The Mother Brain Files: The Former Great One
By Mother Brain
My trilogy of rants on African-American superstars will be capped by examining the career of ex-WWE superstar turned movie star, Dwayne â€˜The Rockâ€™ Johnson. There were not many heros I looked up to in the 90â€™s or the 2000â€™s but he was one of the few exceptions in my book. I was 13 when my dad took me to Survivor Series at Madison Square Garden when one Rocky Maivia made his in-ring debut. I witnessed history that night as being one of thousands of fans who chanted â€œRocky! Rocky!â€. I followed his WWE career every step of the way: The heel turn with the Nation of Domination, the birth of the Peopleâ€™s Eyebrow, Rock â€˜nâ€™ Sock connection, his various championship title runs, the feuds with Austin and Hogan, etc. This man knew how to entertain a crowd with his memorable catchphrases and in-ring charisma.
Benefiting from the WWEâ€™s successful Attitude era, it was only inevitable that the Rock would soon focus his attention on movies. Never mind his small presence in The Mummy Returns. While The Scorpion King was not a cinematic masterpiece, I always saw the film as a 90 audition piece for the Rockâ€™s movie career much like Steven Segalâ€™s first movie, Above the Law. Then The Rundown was released a year later and I finally found my on-screen alter-ego. He not only had charisma on the silver screen but he also played a 3-dimensional character with a lot of mysterious subtext: The refusal to use guns, his desire to quit bounty hunting to become a chef, his troubled past hinted by his tribal tattoos. He worked well with Seann William Scott as a duo and also benefited from working with Peter Berg who I considered a better director than an actor (until he did the horrendous Hancock and coming soon Battleship). Yet, it was the subtle momentÂ in the film of the Rockâ€™s character walking past Arnold Schwartzenegger in a nightclub where the torch appeared to be passed on.
The Rock continued to cash-in on his action hero persona with the guilty pleasure, Walking Tall. But it got to the point where he could not commit to movies and wrestling all at once. A lesson learned by Hulk Hogan and many others who failed to make the transition because of Hollywoodâ€™s anti-wrestling perspective. Now the Rock had to take chances in order to become a legitimate actor whether it was playing a gay Samoan in Be Cool or a villainous space marine in Doom. While critics praised his performances, the movies were flops. Even his dramatic turn in Gridiron Gang went unnoticed.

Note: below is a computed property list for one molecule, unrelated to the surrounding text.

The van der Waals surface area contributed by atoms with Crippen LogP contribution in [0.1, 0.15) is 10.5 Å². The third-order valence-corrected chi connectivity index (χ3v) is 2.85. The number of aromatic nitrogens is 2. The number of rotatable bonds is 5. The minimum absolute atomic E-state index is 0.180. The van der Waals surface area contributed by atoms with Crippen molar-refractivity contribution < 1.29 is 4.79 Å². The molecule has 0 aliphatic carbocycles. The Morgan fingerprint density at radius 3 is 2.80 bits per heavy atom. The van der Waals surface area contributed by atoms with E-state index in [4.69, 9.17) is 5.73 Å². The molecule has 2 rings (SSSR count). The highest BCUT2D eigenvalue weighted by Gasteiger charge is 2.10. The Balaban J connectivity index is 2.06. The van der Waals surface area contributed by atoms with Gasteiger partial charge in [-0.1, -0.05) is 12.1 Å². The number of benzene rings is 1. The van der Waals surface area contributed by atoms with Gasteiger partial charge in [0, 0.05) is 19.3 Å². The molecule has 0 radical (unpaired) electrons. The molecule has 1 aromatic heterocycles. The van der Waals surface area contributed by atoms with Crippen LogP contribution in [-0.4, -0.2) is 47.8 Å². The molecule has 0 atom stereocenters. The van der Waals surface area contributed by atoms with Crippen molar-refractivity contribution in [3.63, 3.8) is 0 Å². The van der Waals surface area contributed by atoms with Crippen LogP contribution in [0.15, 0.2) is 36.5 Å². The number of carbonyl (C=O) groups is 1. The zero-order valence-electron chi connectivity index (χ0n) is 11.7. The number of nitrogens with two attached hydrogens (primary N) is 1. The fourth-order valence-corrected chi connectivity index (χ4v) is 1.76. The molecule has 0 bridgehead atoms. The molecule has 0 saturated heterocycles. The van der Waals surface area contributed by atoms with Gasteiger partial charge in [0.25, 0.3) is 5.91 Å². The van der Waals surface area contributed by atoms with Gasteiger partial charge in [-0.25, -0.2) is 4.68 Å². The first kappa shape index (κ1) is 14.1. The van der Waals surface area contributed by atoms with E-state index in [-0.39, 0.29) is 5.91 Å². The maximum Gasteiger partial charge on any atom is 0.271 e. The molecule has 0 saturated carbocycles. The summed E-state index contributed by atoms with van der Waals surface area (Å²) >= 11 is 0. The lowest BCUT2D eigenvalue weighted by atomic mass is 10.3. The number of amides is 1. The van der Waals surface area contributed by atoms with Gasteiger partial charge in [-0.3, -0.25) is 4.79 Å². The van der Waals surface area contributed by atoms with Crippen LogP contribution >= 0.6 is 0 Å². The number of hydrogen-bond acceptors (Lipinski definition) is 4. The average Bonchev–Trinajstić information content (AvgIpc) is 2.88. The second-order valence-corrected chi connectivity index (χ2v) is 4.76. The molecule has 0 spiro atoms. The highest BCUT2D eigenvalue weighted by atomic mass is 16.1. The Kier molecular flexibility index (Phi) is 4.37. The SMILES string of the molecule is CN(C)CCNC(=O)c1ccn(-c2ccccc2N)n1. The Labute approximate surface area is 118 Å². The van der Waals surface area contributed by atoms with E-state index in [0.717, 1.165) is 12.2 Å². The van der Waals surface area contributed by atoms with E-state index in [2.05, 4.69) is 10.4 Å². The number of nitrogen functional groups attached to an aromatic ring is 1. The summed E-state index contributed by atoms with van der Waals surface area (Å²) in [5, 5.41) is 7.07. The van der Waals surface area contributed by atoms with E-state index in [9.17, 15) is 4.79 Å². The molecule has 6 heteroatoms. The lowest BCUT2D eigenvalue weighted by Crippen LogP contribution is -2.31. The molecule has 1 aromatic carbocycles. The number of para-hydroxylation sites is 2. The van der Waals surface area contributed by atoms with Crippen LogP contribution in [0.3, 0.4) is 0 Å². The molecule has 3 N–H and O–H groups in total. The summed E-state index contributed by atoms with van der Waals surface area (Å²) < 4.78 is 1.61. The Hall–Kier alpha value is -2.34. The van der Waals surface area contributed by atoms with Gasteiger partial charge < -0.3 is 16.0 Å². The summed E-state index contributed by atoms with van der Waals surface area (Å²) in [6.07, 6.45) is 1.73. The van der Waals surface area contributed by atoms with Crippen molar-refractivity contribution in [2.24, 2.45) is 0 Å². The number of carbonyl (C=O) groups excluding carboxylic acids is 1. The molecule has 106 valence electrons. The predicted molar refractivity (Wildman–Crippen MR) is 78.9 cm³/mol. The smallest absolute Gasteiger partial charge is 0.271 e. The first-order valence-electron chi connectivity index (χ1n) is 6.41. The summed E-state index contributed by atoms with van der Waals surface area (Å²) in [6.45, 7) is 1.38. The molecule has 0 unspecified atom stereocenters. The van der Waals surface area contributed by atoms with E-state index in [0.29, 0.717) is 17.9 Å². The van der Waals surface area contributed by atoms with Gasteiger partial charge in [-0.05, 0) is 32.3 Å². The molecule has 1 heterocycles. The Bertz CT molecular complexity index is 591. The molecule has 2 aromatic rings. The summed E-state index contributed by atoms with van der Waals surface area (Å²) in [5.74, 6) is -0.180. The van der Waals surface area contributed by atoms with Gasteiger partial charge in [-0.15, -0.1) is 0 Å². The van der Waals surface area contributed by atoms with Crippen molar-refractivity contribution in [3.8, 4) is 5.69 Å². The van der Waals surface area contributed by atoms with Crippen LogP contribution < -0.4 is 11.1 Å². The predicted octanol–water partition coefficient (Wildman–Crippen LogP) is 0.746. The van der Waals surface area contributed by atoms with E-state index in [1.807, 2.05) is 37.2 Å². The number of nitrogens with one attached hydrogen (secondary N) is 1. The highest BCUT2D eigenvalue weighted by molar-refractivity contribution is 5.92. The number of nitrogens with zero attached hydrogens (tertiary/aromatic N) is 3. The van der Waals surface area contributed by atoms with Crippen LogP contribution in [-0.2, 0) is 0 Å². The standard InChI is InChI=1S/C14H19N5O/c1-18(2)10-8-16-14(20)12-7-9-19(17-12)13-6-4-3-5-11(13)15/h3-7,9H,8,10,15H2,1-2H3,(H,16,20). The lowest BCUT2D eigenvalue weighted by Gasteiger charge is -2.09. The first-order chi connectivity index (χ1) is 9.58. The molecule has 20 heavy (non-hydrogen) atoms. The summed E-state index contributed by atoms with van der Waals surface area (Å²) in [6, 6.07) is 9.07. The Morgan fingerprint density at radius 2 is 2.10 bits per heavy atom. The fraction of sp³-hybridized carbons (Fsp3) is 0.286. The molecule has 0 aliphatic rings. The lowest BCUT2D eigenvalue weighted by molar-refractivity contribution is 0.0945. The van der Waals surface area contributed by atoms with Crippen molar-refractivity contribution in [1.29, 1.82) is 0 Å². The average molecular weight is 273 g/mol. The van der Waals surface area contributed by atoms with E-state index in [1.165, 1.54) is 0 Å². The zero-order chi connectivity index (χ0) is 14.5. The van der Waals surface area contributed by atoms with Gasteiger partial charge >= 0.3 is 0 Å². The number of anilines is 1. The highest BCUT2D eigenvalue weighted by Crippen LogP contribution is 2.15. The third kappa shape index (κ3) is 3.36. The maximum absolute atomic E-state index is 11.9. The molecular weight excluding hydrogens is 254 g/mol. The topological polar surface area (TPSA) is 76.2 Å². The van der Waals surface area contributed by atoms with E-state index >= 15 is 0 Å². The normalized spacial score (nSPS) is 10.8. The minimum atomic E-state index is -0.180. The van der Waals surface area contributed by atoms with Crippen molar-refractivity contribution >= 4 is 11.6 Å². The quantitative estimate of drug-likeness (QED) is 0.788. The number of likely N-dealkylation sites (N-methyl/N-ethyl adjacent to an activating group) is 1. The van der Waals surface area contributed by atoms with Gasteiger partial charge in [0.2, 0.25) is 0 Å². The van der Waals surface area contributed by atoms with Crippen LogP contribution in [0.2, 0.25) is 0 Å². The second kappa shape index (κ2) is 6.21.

Like many action stars before him, the Rock knew his movie career was turning into a fluke. So he turned to family comedies. Disneyâ€™s The Game Plan appeared to have flop written over it at first; however, the film not only succeeded but it also made more money than The Scorpion King. The WWE fans who supported him stayed home while parents brought their kids out in droves. Now the Rock had become the new Eddie Murphy by associating himself with Disney-related projects such as Race to Witch Mountain and taking supporting parts in comedies like Get Smart and The Other Guys. Never mind the question of Rocky turning his back to wrestling, Why is this guy suddenly taking the comedy route and picking bad material at the same time? Simple answer: The Peopleâ€™s Dollars!
Other than the disappointing Southland Tales which went straight-to-dvd, the Rock hasnâ€™t done a serious action film in 5 years. That would explain why Sylvester Stallone didnâ€™t cast him in The Expendables. Whatâ€™s more disappointing is the fact that the projects which could have given him Will Smith status never came to be. One of those big projects was the film adaptation of the arcade classic Spy Hunter which was set to star the Rock and to be directed by the legendary John Woo of Face/Off and Mission: Impossible 2. From the script review I read, it had all the promise in being faithful to the game while also having the potential to be as fun as the James Bond and Indiana Jones films. Budget concerns, script rewrites, Midway Games going into bankruptcy, and the Rockâ€™s spotty box office track record unfortunately led to the projectâ€™s demise.
There does seem to be a little bit of hope. After the failure of his previous comedy, The Tooth Fairy, the Rock chose to return to action films with Faster in which he plays an ex-con avenging his brotherâ€™s murder. The trailer looks relatively promising; however, he also just signed on to replace Brendan Fraser in a sequel to Journey to the Center of the Earth which just sounds not only embarrassing but also an indicator that heâ€™s sticking with the family movie genre for a while.
My point in this rant is that the Rock has been away from the wrestling ring for a long time. He goes by his real name now in movie billings and heâ€™s done enough films to where he no longer uses his eyebrow or finishing move to nod to his wrestling fans. I respect that heâ€™s not taking part in the bullshit PG era of WWE programming. As a long time fan and supporter, all I ask is please at least stay in the action/drama genres where you are most entertaining and give us another Rundown-style movie. Letâ€™s face it, the more I see John Cena fail at following in his footsteps, the more that I want the Rock to succeed.
…and can we get that Rock vs. Cena dream match before Wrestlemania 30 please?